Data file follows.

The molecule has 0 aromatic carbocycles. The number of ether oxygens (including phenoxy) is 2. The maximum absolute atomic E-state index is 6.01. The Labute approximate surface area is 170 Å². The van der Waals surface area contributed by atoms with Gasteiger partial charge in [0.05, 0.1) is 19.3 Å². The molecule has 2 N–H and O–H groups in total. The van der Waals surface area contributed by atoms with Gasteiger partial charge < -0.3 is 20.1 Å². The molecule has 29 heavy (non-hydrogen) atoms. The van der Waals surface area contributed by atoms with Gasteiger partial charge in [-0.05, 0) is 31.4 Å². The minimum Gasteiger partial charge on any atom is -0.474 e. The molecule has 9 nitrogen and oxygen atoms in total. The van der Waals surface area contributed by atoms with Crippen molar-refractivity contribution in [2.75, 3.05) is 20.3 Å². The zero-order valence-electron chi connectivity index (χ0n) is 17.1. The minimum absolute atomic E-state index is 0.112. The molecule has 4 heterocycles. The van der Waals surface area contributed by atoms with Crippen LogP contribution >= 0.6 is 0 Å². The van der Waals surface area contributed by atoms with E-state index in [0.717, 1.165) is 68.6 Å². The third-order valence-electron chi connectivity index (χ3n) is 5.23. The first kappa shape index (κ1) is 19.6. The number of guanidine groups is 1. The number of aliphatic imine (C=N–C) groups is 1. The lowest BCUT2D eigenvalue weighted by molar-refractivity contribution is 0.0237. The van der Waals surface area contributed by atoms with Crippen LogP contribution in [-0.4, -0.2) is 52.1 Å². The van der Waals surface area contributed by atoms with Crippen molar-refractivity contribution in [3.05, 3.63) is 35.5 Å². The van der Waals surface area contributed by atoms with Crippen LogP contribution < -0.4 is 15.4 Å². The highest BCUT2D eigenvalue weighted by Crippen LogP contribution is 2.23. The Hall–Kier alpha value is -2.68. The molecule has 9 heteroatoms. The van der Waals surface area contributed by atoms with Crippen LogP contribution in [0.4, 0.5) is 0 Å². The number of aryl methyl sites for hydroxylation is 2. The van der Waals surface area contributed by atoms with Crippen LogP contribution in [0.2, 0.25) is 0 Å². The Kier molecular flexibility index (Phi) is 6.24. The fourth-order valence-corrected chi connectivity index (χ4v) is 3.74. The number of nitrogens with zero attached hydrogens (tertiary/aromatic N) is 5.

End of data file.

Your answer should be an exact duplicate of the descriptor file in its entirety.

The molecule has 0 aromatic carbocycles. The number of ether oxygens (including phenoxy) is 2. The maximum absolute atomic E-state index is 6.01. The Labute approximate surface area is 170 Å². The van der Waals surface area contributed by atoms with Gasteiger partial charge in [0.05, 0.1) is 19.3 Å². The molecule has 2 N–H and O–H groups in total. The van der Waals surface area contributed by atoms with Gasteiger partial charge < -0.3 is 20.1 Å². The molecule has 29 heavy (non-hydrogen) atoms. The van der Waals surface area contributed by atoms with Gasteiger partial charge in [-0.05, 0) is 31.4 Å². The minimum Gasteiger partial charge on any atom is -0.474 e. The molecule has 9 nitrogen and oxygen atoms in total. The van der Waals surface area contributed by atoms with Crippen molar-refractivity contribution in [2.75, 3.05) is 20.3 Å². The zero-order valence-electron chi connectivity index (χ0n) is 17.1. The minimum absolute atomic E-state index is 0.112. The molecule has 4 heterocycles. The van der Waals surface area contributed by atoms with Crippen LogP contribution >= 0.6 is 0 Å². The van der Waals surface area contributed by atoms with E-state index in [0.717, 1.165) is 68.6 Å². The third-order valence-electron chi connectivity index (χ3n) is 5.23. The first kappa shape index (κ1) is 19.6. The number of guanidine groups is 1. The number of aliphatic imine (C=N–C) groups is 1. The lowest BCUT2D eigenvalue weighted by molar-refractivity contribution is 0.0237. The van der Waals surface area contributed by atoms with Crippen LogP contribution in [-0.4, -0.2) is 52.1 Å². The van der Waals surface area contributed by atoms with Crippen molar-refractivity contribution in [3.05, 3.63) is 35.5 Å². The van der Waals surface area contributed by atoms with Crippen LogP contribution < -0.4 is 15.4 Å². The highest BCUT2D eigenvalue weighted by Crippen LogP contribution is 2.23. The Hall–Kier alpha value is -2.68. The molecule has 9 heteroatoms. The van der Waals surface area contributed by atoms with Crippen LogP contribution in [0.4, 0.5) is 0 Å². The number of aryl methyl sites for hydroxylation is 2. The van der Waals surface area contributed by atoms with Crippen LogP contribution in [0.2, 0.25) is 0 Å². The Kier molecular flexibility index (Phi) is 6.24. The fourth-order valence-corrected chi connectivity index (χ4v) is 3.74. The number of nitrogens with zero attached hydrogens (tertiary/aromatic N) is 5.